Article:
- High Infant Mortality Rate;
- Mental Confusion and Collective Hysteria;
- Occurrence of Strange Visions in Population;
Albert Hoffman documented his first (planned) LSD trip in the book “LSD, My Problem Child”. He consumed LSD in his lab accompanied by his assistant. In the book, the creator of LSD reports that at first, he thought that he was dying. The environment suddenly took a threatening aspect and he started to have unsettling feelings toward his neighbours that came to his assistance. When the doctor finally arrived, the peak of the LSD trip had passed and the doctor confirmed that there was nothing physically alarming about Dr. Hoffman’s condition – apart from the abnormally large pupils.
After the doctor’s prognosis, the chemist finally relaxed. In a few moments, he even started to enjoy the endless patterns and colours that danced under his eyelids. Try to picture entire villages during the middle ages going through this trip collectively. Imagine the strangeness when suddenly large groups of people started having scary visions and pregnant women started losing their babies. Historians suspect this could have given rise to accusations of witchcraft reported during the Middle Ages.
A Time Before The Middle Ages
In the book The Road to Eleusis, Hoffman writes about an ancient religion called the Eleusinian Mysteries. A religion centred around a sacred drink called Kykeon. The rituals of the Eleusinian mysteries took at least one year of preparation. It guided the initiates to an experience of death and rebirth by recreating the myth of Demeter and Persephone. The rites followed Persephone’s descent to the underworld, a place that would ultimately become her kingdom.
There are striking connections between the rites of Eleusis, and psychedelics. This compelled Hoffman to theorize that the sacred drink could be a psychedelic brew. He theorizes a psychedelic brew consisting of barley carefully infected with the Ergot fungus. This theory suggests that ancient Greece had perfected a technique to make their very own LSD-like psychedelic brew. And without a fancy laboratory!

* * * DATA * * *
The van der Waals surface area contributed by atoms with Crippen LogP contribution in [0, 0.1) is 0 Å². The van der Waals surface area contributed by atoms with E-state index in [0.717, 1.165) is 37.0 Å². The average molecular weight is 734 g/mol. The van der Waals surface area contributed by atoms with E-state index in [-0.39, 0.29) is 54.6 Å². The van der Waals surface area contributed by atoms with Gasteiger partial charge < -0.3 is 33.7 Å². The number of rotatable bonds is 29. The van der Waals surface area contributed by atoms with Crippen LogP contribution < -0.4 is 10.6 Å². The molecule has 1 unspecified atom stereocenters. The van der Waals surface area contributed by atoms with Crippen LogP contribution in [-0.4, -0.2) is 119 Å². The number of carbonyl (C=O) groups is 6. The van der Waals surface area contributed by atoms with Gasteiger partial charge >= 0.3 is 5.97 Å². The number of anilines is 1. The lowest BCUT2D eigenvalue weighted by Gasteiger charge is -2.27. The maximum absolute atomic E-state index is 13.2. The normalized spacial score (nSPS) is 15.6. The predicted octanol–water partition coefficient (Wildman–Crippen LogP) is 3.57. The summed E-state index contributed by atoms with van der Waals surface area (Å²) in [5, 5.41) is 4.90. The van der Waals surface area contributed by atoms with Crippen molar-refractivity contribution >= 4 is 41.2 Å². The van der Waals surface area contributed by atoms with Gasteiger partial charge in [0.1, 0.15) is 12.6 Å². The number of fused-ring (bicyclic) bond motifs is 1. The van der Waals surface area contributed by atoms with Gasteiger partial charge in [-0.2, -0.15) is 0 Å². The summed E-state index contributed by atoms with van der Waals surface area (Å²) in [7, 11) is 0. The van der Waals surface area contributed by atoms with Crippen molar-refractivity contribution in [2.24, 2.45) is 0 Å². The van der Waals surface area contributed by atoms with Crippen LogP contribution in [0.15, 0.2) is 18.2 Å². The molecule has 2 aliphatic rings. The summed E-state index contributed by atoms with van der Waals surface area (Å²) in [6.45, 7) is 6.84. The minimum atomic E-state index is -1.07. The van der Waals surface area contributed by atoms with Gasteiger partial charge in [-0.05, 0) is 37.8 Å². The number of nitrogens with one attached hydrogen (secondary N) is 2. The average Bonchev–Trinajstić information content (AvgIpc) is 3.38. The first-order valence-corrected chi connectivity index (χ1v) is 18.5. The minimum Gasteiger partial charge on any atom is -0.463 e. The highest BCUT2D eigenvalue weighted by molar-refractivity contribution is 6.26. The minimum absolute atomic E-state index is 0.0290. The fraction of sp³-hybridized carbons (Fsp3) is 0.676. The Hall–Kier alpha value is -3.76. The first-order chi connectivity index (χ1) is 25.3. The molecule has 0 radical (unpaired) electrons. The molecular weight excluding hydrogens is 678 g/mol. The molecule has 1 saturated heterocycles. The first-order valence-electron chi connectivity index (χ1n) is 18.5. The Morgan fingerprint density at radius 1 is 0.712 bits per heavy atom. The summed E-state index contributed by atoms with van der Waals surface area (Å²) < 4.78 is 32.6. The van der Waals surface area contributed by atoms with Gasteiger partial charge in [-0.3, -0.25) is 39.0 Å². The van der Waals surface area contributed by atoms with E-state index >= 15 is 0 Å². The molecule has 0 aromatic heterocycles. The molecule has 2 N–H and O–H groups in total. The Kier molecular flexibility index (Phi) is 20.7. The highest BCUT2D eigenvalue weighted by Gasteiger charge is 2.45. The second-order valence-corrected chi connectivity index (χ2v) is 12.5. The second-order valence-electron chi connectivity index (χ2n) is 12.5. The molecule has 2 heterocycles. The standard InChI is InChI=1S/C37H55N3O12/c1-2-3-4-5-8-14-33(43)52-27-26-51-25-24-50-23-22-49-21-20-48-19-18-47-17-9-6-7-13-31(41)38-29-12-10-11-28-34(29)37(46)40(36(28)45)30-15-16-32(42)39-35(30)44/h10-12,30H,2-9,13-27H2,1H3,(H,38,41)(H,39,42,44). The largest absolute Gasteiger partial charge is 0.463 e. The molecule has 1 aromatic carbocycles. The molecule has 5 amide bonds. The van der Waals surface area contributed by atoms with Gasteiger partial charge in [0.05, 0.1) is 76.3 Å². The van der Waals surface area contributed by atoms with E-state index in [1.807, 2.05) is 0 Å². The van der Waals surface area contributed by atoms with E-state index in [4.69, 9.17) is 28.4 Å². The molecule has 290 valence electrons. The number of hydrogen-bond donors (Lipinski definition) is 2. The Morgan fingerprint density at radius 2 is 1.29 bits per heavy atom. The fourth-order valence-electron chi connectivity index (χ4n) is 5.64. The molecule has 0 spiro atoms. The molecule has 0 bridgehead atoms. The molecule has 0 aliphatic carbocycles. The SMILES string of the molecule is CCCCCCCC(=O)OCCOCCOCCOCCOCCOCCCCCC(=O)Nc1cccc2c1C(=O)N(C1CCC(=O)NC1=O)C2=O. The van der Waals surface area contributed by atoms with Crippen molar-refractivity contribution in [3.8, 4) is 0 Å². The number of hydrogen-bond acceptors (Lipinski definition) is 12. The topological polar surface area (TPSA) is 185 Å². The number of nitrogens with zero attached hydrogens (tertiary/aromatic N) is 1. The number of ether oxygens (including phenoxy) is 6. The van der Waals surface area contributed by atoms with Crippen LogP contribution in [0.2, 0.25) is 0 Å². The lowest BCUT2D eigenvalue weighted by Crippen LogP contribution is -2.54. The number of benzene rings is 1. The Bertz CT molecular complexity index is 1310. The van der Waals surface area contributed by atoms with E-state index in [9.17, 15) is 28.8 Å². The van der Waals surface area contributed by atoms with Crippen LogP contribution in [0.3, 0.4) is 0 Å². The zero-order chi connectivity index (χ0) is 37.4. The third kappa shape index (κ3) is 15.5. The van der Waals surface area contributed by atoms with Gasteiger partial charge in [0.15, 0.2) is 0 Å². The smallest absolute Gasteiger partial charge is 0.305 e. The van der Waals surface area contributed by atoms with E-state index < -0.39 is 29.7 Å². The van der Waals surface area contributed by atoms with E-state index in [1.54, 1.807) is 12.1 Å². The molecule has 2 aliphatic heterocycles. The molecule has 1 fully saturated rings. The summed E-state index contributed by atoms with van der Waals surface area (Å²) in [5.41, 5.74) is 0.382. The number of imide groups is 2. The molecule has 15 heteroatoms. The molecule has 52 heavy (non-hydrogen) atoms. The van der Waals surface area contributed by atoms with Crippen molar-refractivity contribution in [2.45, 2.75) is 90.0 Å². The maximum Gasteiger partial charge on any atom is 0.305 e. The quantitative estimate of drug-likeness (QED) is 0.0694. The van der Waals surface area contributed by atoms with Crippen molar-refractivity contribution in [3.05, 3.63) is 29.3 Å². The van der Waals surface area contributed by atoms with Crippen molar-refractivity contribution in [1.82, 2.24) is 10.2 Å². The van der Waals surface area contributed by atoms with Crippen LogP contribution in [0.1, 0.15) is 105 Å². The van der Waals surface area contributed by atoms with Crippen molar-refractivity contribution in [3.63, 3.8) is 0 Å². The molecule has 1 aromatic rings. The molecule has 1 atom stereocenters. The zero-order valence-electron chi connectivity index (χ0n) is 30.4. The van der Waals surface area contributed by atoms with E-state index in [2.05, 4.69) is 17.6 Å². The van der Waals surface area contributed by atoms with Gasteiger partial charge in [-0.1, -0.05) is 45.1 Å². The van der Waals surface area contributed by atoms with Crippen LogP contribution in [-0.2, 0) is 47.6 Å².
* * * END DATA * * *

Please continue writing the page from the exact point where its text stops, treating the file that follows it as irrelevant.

There is no historical evidence that proves that the Kykeon mentioned used in the rituals was psychoactive at all. It could very well be only a chalice of water carrying symbolic meaning. Nevertheless, historical accounts of the Eleusinian Mysteries paint it as an ancient psychedelic experience.
To Hell and Back
The story of Demeter and Persephone tells us a story about taking control of our subconscious. This myth speaks to exploring non-ordinary states of consciousness to face parts of ourselves that we usually don’t face. Becoming royalty in the underworld means getting a firm grip on the innermost corners of our minds.
The most celebrated psychedelic theme in Persephone’s story is that of the integration of the shadow. Psychologist Carl Jung’s work coined the concept of the shadow, a part of the mind hidden from our awareness. Jung claims that the journey to confront, accept, and integrate the shadow asks for considerable moral effort. Looking at even the most obscure corners of the psyche can be challenging. But it is a super common theme during psychedelic integrations. Are you looking for help integrating your psychedelic journeys? Browse our coaches, they can help you tailor your psychedelic integration to your goals and needs!